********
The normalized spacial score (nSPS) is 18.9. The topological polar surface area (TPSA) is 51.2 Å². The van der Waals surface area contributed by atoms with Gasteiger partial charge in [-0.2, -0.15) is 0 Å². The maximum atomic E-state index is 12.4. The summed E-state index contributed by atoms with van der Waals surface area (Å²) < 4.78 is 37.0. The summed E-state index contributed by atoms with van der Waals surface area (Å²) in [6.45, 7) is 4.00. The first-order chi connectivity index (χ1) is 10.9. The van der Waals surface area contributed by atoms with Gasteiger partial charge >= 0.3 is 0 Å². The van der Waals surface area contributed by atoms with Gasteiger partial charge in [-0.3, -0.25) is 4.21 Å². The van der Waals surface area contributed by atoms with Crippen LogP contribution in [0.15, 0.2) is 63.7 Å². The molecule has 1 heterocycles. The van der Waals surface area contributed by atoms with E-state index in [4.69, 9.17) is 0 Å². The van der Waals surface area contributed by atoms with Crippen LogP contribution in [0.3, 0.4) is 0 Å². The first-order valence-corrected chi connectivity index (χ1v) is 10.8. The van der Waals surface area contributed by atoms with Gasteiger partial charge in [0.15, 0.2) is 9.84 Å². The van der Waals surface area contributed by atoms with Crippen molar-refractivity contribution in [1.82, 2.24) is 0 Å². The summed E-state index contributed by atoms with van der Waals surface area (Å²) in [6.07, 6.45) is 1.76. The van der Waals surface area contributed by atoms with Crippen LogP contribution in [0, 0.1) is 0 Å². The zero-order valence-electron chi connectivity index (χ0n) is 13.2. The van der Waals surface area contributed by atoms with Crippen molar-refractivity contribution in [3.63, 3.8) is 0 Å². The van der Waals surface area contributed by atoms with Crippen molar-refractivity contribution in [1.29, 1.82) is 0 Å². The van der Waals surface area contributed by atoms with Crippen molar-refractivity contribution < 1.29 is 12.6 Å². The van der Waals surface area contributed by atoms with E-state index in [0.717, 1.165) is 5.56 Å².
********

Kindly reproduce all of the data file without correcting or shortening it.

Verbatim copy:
The normalized spacial score (nSPS) is 18.9. The topological polar surface area (TPSA) is 51.2 Å². The van der Waals surface area contributed by atoms with Gasteiger partial charge in [-0.2, -0.15) is 0 Å². The maximum atomic E-state index is 12.4. The summed E-state index contributed by atoms with van der Waals surface area (Å²) < 4.78 is 37.0. The summed E-state index contributed by atoms with van der Waals surface area (Å²) in [6.45, 7) is 4.00. The first-order chi connectivity index (χ1) is 10.9. The van der Waals surface area contributed by atoms with Gasteiger partial charge >= 0.3 is 0 Å². The van der Waals surface area contributed by atoms with Gasteiger partial charge in [-0.3, -0.25) is 4.21 Å². The van der Waals surface area contributed by atoms with Crippen LogP contribution in [0.15, 0.2) is 63.7 Å². The molecule has 1 heterocycles. The van der Waals surface area contributed by atoms with E-state index in [4.69, 9.17) is 0 Å². The van der Waals surface area contributed by atoms with Crippen LogP contribution in [0.3, 0.4) is 0 Å². The first-order valence-corrected chi connectivity index (χ1v) is 10.8. The van der Waals surface area contributed by atoms with Gasteiger partial charge in [0.15, 0.2) is 9.84 Å². The van der Waals surface area contributed by atoms with Crippen molar-refractivity contribution in [1.82, 2.24) is 0 Å². The summed E-state index contributed by atoms with van der Waals surface area (Å²) in [6.07, 6.45) is 1.76. The van der Waals surface area contributed by atoms with Crippen LogP contribution in [0, 0.1) is 0 Å². The zero-order valence-electron chi connectivity index (χ0n) is 13.2. The van der Waals surface area contributed by atoms with Crippen molar-refractivity contribution in [3.63, 3.8) is 0 Å². The van der Waals surface area contributed by atoms with Crippen molar-refractivity contribution in [1.29, 1.82) is 0 Å². The van der Waals surface area contributed by atoms with Crippen molar-refractivity contribution < 1.29 is 12.6 Å². The van der Waals surface area contributed by atoms with E-state index in [0.717, 1.165) is 5.56 Å².